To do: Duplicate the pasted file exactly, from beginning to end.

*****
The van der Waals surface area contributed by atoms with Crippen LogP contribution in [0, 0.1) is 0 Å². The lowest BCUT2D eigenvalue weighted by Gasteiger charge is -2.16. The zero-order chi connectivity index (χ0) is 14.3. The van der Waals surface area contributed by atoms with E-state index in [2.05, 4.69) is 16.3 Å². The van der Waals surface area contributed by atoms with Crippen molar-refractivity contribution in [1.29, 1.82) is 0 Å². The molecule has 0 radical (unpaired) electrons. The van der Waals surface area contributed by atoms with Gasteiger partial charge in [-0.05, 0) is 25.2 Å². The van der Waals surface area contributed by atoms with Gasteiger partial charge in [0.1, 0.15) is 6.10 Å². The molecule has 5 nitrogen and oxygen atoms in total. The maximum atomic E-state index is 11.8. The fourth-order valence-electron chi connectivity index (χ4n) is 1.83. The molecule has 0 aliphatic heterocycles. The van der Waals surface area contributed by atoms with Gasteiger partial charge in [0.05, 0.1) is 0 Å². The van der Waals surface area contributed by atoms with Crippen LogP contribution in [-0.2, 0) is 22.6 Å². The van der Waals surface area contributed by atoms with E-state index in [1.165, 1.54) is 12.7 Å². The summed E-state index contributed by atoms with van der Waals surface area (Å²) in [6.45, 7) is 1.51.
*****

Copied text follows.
The van der Waals surface area contributed by atoms with Crippen LogP contribution in [0, 0.1) is 0 Å². The lowest BCUT2D eigenvalue weighted by Gasteiger charge is -2.16. The zero-order chi connectivity index (χ0) is 14.3. The van der Waals surface area contributed by atoms with E-state index in [2.05, 4.69) is 16.3 Å². The van der Waals surface area contributed by atoms with Crippen molar-refractivity contribution in [1.29, 1.82) is 0 Å². The molecule has 0 radical (unpaired) electrons. The van der Waals surface area contributed by atoms with Gasteiger partial charge in [-0.05, 0) is 25.2 Å². The van der Waals surface area contributed by atoms with Gasteiger partial charge in [0.1, 0.15) is 6.10 Å². The molecule has 5 nitrogen and oxygen atoms in total. The maximum atomic E-state index is 11.8. The fourth-order valence-electron chi connectivity index (χ4n) is 1.83. The molecule has 0 aliphatic heterocycles. The van der Waals surface area contributed by atoms with Gasteiger partial charge in [0.05, 0.1) is 0 Å². The van der Waals surface area contributed by atoms with Crippen LogP contribution in [-0.2, 0) is 22.6 Å². The van der Waals surface area contributed by atoms with E-state index in [1.165, 1.54) is 12.7 Å². The summed E-state index contributed by atoms with van der Waals surface area (Å²) in [6.45, 7) is 1.51.